When all you need to make a pop record is a computer, there’s something rebellious about pouring bubble gum out of nickel wound strings. Los Angeles power pop wunderkinds Punch Punch Kick have spent the first five years of their existence carving off every shred of fat from their songs, leaving behind nothing but lean hooks and youthful lyrics planted firmly in your brain. They might be a rock band that writes pop songs, but they’re a band first. For drummer Reade Pryor it’s a point of pride.

“I think it’s cool that this band is a band. We don’t play with a computer in the background. I’ve gotten sick of hearing quote-unquote indie bands that are just playing electronic pop music. It almost feels subversive to be a rock band, or at least to just have guitars, drums, bass, and vocals. Musically there’s a trend towards automation and backing tracks, even in rock. The audience might not even know 60% of the sound is coming from someone’s laptop. That’s not us.”

The members of Punch Punch Kick met long before the group formed, becoming friends while their respective old bands played shows at the Chain Reaction in Anaheim, a legendary all-ages club that provided an early stage for acts ranging from At The Drive-In to Fall Out Boy. Drawn together by a mutual respect for each other’s chops and the work of power-pop stalwarts like Cheap Trick and Weezer, Punch Punch Kick sat down to write some songs, taking their name from the standard button-mashing combo in arcade fighting games. Shortly after forming they met producer Linus of Hollywood, the only man in history to work with teen heartthrobs 5 Seconds of Summer and nerd-punk elder statesmen Nerf Herder.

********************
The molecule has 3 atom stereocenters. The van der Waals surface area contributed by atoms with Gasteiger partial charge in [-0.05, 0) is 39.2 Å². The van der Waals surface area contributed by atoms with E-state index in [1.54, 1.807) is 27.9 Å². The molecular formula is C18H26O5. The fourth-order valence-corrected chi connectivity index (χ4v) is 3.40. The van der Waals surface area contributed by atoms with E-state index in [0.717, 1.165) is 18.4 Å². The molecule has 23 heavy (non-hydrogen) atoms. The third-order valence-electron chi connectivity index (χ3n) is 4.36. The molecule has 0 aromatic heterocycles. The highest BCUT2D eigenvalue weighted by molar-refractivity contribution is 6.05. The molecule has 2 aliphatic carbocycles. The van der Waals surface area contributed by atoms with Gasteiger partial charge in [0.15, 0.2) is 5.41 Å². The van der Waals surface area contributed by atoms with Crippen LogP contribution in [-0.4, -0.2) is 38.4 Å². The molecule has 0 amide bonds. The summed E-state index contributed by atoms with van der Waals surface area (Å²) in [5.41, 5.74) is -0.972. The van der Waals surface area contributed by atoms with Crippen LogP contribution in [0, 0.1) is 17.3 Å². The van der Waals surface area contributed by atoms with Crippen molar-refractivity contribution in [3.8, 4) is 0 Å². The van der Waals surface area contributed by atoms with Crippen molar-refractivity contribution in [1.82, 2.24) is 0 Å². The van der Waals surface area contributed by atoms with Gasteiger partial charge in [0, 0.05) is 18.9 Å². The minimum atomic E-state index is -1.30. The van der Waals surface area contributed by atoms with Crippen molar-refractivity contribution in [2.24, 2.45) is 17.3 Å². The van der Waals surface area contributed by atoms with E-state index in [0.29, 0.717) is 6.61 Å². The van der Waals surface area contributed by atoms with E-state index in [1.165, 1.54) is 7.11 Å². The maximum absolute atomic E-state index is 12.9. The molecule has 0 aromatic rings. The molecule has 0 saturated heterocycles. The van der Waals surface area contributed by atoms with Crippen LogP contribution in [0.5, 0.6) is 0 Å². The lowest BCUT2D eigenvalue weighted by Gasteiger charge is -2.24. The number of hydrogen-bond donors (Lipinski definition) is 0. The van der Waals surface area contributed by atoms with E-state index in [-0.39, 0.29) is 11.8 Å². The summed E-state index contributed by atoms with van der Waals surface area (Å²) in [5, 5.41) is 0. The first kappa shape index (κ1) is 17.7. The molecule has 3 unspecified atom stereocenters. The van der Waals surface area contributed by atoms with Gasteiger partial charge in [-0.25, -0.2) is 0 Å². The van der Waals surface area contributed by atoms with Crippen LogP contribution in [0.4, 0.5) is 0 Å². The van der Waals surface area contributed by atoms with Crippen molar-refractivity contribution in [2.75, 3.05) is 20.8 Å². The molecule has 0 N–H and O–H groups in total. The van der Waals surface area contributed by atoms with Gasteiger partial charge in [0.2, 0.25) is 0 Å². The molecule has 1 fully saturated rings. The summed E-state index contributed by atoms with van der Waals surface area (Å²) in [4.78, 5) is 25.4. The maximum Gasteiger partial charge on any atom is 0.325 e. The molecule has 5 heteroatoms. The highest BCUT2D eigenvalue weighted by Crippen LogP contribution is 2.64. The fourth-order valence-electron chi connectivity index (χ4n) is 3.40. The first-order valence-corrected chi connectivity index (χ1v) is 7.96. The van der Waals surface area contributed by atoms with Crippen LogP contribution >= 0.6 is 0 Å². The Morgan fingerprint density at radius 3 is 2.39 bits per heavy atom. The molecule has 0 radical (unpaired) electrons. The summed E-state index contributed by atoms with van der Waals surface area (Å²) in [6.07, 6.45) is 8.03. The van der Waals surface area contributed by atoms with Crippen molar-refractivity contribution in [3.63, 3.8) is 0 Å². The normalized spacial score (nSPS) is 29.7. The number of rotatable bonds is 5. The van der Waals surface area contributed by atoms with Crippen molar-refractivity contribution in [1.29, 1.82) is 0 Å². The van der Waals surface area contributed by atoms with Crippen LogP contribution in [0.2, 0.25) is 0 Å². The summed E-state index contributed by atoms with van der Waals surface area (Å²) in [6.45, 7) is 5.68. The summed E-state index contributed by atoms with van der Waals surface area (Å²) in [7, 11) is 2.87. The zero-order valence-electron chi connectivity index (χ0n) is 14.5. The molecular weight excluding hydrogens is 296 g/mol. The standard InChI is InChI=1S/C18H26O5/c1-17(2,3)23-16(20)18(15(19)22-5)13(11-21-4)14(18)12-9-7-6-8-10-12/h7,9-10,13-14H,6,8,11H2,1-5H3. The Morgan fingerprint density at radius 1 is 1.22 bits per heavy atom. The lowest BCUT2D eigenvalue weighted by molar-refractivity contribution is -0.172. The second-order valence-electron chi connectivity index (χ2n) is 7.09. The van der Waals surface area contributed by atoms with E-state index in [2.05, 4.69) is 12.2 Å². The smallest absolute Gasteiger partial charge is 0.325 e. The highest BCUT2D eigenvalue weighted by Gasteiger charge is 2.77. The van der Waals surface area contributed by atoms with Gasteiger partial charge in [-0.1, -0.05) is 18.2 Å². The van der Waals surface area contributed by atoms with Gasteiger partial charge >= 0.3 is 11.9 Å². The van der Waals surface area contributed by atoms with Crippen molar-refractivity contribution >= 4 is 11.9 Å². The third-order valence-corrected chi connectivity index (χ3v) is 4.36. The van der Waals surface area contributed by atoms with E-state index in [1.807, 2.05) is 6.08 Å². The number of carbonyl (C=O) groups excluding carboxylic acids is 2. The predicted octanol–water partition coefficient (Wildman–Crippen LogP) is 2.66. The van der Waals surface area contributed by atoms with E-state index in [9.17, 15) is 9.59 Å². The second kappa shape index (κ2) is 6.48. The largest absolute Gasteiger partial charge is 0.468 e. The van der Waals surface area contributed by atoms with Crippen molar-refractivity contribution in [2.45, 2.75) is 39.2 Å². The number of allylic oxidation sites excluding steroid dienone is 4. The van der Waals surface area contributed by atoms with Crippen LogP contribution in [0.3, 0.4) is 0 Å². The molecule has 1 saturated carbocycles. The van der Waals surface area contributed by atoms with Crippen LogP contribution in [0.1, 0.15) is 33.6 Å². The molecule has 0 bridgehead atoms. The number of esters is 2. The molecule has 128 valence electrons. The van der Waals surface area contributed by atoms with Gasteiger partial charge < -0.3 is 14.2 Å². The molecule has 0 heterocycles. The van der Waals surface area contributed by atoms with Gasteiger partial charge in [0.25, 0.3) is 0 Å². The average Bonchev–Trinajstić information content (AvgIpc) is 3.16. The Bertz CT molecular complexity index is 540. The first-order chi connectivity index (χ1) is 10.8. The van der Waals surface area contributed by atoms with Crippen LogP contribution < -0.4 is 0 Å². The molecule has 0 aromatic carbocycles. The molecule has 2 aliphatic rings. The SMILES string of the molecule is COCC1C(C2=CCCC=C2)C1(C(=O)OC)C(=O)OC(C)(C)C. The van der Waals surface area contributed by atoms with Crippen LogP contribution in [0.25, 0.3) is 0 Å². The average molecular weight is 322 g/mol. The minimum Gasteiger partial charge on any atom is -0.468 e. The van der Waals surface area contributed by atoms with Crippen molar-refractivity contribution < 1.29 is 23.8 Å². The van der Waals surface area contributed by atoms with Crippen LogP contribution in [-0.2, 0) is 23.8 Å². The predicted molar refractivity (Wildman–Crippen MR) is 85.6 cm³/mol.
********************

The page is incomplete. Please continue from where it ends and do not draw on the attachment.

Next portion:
Initially planning on simply recording an EP together, the group’s chemistry with Linus lead to the beginning of a long-running relationship. According to vocalist/guitarist Phil McDonald, “We got in contact with [Linus] just to produce some songs. We started recording an EP, and when we were done, we realized there was a lot more to do.” Over the course of four years, Punch Punch Kick wrote tirelessly, eventually winding up with the eleven songs that make up their self-titled debut. Recording fully independently, Punch Punch Kick has the perfect shine of a major label power-pop debut with the crunchy playfulness of a snotty punk record. Only this time the punks have grown up.

Opener “Licking My Wounds” isn’t a kiss-off for a girl who’s done them wrong but a story of McDonald and his wife struggling to stay strong while working crazy hours and barely seeing each other. “What the Kids Don’t Know” is a critique of our cynical reality TV and social media focused society that’s too busy getting the kids to dance to become a sermon. Love songs like “When You Hang Around” and “Someone Else” sound like The Monkees playing Flying V guitars, with hair metal solos and vocal harmonies dueling in unison. It’s an album that would probably wear a sweater vest to high school. But hey, Weezer made sweater vests cool a long time ago.

Despite Punch Punch Kick’s DIY approach to recording, the band has teamed up with their friends at Lolipop Records for their self-titled release. The band joined the label the old-fashioned way—walking through the front door, handing them the record, asking them to listen, and hoping they would. Miraculously, this worked. It was a long shot, but one free of risk. Even if they didn’t get signed the record was done, and Punch Punch Kick’s palpable camaraderie would remain. At its core, the band is just a group of friends who love playing music together. Coming up in the cut-throat world of the LA music scene finding that kind of brotherhood is more rare than a clean nose at the Whiskey.

“Growing up and seeing so many bands come and go, one thing that’s special about us is that we’re all such good friends,” says McDonald. “We have a lot of fun doing what we do, and I think that’s the secret for us. It’s been a slow burn developing, but we had that patience because we believe in what we do. We’ve never had to compromise who we are; individually, collectively, personally, to do what we do. It’s just fun.”